July 10th, 2020

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Management of Menstrual Bleeding During Treatment for Nongynecologic Malignancy
Authors:  Kiila N. Johnson, M.D., Pietro Bortoletto, M.D., Douglas Gilchrist-Scott, M.D., and Dana R. Gossett, M.D.
  OBJECTIVE: To assess current practices for menstrual suppression and identify the frequency of significant vaginal bleeding among women undergoing treatment for nongynecologic cancers.

STUDY DESIGN: Retrospective case-control study of women with nongynecologic malignancies at Northwestern Memorial Hospital 2008–2013. Women with an episode of bleeding after initiation of cancer treatment were matched by age, cancer type, and year of diagnosis with women without bleeding. McNemar-Bowker, paired t tests, and χ2 analyses estimated differences between groups.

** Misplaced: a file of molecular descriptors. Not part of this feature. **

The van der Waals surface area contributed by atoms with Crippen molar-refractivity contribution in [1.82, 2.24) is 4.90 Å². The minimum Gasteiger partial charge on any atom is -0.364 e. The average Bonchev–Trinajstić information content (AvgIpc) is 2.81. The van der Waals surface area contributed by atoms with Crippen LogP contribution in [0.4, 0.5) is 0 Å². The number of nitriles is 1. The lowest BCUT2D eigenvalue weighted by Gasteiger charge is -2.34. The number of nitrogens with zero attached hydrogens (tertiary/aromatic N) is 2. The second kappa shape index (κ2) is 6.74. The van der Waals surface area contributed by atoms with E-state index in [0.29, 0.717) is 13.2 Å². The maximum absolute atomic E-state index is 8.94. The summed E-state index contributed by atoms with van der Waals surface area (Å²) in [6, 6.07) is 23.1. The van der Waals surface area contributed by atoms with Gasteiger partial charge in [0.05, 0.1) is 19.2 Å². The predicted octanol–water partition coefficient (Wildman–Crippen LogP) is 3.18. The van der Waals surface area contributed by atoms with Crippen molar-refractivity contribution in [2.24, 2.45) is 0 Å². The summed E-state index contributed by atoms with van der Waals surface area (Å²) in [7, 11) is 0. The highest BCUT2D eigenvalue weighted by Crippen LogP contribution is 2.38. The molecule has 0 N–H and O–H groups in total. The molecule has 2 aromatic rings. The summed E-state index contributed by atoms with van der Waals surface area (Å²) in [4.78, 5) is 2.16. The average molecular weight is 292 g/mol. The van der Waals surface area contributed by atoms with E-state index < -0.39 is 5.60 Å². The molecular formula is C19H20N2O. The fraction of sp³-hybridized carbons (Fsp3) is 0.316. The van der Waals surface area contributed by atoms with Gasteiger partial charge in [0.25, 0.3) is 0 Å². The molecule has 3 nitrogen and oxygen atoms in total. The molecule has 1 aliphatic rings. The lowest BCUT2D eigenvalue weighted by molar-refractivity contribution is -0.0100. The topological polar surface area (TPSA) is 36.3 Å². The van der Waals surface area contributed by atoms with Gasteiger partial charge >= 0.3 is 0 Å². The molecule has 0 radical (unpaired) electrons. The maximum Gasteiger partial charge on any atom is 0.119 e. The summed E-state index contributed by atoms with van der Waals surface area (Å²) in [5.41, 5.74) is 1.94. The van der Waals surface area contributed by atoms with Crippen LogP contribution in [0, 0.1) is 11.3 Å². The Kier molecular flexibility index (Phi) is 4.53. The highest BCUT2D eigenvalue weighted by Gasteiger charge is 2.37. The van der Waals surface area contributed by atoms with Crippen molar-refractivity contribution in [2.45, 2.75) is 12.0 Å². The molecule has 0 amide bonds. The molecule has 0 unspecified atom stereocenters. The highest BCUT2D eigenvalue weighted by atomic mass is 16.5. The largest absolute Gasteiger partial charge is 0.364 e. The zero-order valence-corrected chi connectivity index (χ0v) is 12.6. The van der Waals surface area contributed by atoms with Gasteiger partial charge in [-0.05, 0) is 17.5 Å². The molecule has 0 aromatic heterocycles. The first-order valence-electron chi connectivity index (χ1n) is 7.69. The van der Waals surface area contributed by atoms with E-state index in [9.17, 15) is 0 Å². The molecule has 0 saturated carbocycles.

RESULTS: A total of 83 cases with vaginal bleeding were identified and matched with 83 controls. Mean age was 45.3. The most common diagnoses were breast (68.6%), hematologic (12.0%), and thyroid (10.8%) cancers. Of the cases, 79 received gynecologic consultation (95.2%); 37 required intervention. Interventions included dilation and curettage (54.1%), oral contraceptive pills (16.2%), levonorgestrel IUD (16.2%), and hysterectomy (16.2%). Few patients (10.2%) received menstrual suppressive therapy, but suppressive therapy was more common among cases (15.7% vs. 4.8%; p=0.04), hematologic malignancies (29.4% vs. 10.1%; p<0.001), younger women (age <40; p<0.001), and women receiving chemotherapy (70.6% vs. 45.6%; p=0.02).

CONCLUSION: Among women with nongynecologic cancers, thrombocytopenia can result in significant vaginal bleeding, yet menstrual suppression is underutilized. Education should be increased to minimize complications and encourage wider utilization among women of childbearing age.
Keywords:  chemotherapy, contraception, hypermenorrhea, menorrhagia, menstrual cycle, menstruation, thrombocytopenia, uterine bleeding, uterine hemorrhage
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